Support for Abe Holds Up Despite Ally's Resignation Over Scandal

  • Akira Amari stepped down last week over corruption allegations
  • Mainichi poll shows leap in support, particularly among women

Public support for Japanese Prime Minister Shinzo Abe is holding up despite the resignation last week of a key cabinet ally over a graft scandal.

QuickTake Abenomics

Three media polls conducted over the weekend show the approval rating of Abe’s cabinet improved from December:

  • Yomiuri: 56 percent; up 2 percentage points
  • Mainichi: 51 percent; up 8 points
  • Kyodo: 54 percent; up 4 points

The lack of public anger over tabloid claims that former Economy Minister Akira Amari took cash from a construction company in return for political favors may help the ruling coalition’s push to rejuvenate a tepid economy ahead of summer elections. The scandal has already delayed debate on the budget for the fiscal year starting April.

Abe initially urged Amari, a key engineer of his economic policies who led negotiations on the Trans Pacific Partnership regional trade deal, to stay on in his job after a weekly magazine published the allegations that Amari and his staff took bribes from a construction company. At a press conference Thursday, Amari denied pocketing any money before tearfully announcing his resignation, saying he couldn’t allow the fuss over the issue to hamper Abe’s economic program.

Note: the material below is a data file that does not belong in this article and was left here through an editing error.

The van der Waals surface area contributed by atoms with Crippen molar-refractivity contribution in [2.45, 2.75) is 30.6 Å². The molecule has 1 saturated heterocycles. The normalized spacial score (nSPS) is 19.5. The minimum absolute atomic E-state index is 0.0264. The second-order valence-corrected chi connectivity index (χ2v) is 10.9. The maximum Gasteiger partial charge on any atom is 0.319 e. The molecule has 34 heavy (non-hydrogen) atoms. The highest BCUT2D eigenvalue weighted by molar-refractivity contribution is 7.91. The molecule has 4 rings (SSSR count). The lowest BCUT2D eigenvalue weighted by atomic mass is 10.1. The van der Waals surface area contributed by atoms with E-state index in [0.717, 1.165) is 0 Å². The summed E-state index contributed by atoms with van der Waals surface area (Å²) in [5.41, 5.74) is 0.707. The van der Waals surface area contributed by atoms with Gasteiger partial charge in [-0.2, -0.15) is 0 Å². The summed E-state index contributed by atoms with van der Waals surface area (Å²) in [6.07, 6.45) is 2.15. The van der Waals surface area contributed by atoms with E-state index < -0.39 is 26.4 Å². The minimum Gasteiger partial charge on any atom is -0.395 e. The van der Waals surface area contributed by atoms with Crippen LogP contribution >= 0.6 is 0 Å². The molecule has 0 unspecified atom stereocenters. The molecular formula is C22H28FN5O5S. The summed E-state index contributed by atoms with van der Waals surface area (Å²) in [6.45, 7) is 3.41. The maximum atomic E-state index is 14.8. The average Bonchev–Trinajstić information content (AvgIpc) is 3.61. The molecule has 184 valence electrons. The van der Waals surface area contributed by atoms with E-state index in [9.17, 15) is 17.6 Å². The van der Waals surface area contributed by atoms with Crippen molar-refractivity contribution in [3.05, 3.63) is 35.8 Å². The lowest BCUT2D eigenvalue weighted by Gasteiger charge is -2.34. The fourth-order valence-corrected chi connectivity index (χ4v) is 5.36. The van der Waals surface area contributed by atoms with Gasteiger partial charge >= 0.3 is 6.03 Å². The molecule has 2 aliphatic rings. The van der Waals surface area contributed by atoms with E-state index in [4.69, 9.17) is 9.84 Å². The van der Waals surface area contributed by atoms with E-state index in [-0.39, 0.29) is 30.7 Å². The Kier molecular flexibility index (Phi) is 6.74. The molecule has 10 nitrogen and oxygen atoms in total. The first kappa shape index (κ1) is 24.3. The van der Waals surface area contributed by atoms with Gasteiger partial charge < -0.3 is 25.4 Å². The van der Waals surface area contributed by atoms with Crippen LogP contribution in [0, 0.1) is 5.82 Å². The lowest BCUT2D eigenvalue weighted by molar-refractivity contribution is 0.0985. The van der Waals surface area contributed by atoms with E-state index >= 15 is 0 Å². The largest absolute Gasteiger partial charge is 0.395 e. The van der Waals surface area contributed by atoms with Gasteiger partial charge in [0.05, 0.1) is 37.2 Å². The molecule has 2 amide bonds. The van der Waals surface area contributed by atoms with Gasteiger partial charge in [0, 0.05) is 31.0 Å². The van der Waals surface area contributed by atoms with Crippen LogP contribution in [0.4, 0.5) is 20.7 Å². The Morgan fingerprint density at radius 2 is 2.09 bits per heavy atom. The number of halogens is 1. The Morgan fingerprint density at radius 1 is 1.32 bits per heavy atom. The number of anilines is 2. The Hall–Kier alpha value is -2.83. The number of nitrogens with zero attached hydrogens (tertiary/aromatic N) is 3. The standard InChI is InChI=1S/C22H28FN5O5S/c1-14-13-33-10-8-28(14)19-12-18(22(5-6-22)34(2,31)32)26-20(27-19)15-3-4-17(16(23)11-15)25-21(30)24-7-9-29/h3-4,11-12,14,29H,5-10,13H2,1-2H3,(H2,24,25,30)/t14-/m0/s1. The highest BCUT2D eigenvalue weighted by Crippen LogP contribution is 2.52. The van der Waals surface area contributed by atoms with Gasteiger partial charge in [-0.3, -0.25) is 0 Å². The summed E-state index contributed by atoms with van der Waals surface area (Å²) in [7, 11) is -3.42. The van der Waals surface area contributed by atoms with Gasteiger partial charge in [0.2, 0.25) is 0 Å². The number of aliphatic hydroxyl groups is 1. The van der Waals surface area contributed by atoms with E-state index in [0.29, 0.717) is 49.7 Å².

Abe quickly moved to appoint Nobuteru Ishihara, son of the fiery former Tokyo Governor Shintaro Ishihara, as a replacement for Amari. Fifty percent of respondents to the Mainichi newspaper said they did not approve of the choice, while 31 percent said they did.

The Mainichi found support for Abe among women, until now markedly less likely than men to approve of Abe, rose by 9 percentage points. Support among men rose by 5 points.

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